Cyberspace has become the newest arena for geopolitical contestation. Nation-states are exploiting each other’s dependence on information, communication and digital technologies to breach computer networks, harvest sensitive data and proprietary information and disrupt critical national infrastructure operations. This brief examines cybersecurity threats in the Asia-Pacific. It describes how cyberattacks fuelled by geopolitical rivalries pose a new threat to the region’s security establishments. With over two billion internet users, the Asia-Pacific region is amidst a digital revolution, harnessing technology for economic growth and national transformation. Yet, surging cybersecurity incidents imperil the pace of this revolution and threaten regional security.
Governments in the region have implemented several measures to tackle these cyber threats, including cybersecurity policies, legislations and sector-specific regulations. Some inter-governmental collaborations like the Quad and ASEAN (Association of Southeast Asian Nations) are also addressing these issues. Yet the rising tide of attacks, ransomware incidents and data breaches underlines the need to do more. This policy brief offers some pathways for regional governments to strengthen cyber resilience.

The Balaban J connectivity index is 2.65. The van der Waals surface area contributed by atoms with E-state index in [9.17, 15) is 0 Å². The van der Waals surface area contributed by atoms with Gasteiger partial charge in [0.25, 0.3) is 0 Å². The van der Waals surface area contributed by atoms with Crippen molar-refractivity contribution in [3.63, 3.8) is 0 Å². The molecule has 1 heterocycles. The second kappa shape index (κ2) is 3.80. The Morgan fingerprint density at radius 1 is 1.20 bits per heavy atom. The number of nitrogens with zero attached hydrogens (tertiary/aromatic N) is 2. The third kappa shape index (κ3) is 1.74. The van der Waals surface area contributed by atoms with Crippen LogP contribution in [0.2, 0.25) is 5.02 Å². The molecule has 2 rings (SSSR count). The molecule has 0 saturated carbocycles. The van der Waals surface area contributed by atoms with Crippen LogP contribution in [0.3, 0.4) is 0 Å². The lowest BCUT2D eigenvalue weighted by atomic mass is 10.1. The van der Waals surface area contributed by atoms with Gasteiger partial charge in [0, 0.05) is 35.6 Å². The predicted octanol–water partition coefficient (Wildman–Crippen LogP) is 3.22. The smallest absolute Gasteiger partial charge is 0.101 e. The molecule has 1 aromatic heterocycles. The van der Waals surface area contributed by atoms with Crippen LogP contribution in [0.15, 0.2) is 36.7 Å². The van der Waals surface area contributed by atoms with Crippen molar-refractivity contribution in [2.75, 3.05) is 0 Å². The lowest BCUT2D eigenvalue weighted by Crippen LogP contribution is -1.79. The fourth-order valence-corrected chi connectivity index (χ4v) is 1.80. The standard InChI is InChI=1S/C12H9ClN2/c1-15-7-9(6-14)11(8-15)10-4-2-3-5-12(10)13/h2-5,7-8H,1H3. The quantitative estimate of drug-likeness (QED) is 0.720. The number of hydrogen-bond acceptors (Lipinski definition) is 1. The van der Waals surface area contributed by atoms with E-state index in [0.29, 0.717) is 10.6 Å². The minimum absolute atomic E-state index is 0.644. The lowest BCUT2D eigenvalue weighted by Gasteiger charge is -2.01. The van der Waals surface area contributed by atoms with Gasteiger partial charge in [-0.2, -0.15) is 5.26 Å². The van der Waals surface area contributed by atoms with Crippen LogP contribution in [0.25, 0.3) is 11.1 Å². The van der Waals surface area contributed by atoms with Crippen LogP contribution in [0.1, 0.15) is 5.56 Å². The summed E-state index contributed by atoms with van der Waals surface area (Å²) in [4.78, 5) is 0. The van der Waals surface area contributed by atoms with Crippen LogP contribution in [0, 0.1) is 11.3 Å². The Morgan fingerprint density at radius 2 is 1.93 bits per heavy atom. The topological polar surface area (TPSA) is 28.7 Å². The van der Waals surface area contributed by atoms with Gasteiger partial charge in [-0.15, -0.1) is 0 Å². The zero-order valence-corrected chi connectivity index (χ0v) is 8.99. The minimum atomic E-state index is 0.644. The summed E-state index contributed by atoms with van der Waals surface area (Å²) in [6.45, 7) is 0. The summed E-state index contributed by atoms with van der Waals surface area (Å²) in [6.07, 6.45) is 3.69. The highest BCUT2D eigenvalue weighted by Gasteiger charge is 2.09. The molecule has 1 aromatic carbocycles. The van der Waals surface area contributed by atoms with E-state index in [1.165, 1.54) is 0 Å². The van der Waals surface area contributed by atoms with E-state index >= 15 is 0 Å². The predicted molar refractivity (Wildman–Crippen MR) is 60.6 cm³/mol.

About the Author
Sameer Patil is Senior Fellow, Centre for Security, Strategy and Technology, Observer Research Foundation, India. His work focuses on the intersection of technology and national security, including cybersecurity. Dr Patil also serves as India Commissioner for the Global Tech Security Commission, set up by the Krach Institute for Tech Diplomacy at Purdue and the Atlantic Council. Prior to joining ORF, he was at Gateway House, a Mumbai-based foreign policy think tank. He has previously worked at the National Security Council Secretariat, Government of India. He is the author of Securing India in the Cyber Era (Routledge, London & New York, 2022) and co-editor of Moving Forward EU-India Relations: The Significance of the Security Dialogues (Edizioni Nuova Cultura, Rome, 2017). Dr Patil has participated in several Track 1 and Track 1.5 dialogues, including India-U.S. and India-U.K. Strategic Intelligence Dialogues, which were convened after the 2008 Mumbai terrorist attacks, and the India-U.K. Track 1.5 Cyber Dialogue in 2017. He is a recipient of the Australian Government’s prestigious Canberra Fellowship in 2019.
The opinions articulated above represent the views of the author and do not necessarily reflect the position of the Asia-Pacific Leadership Network or any of its members.
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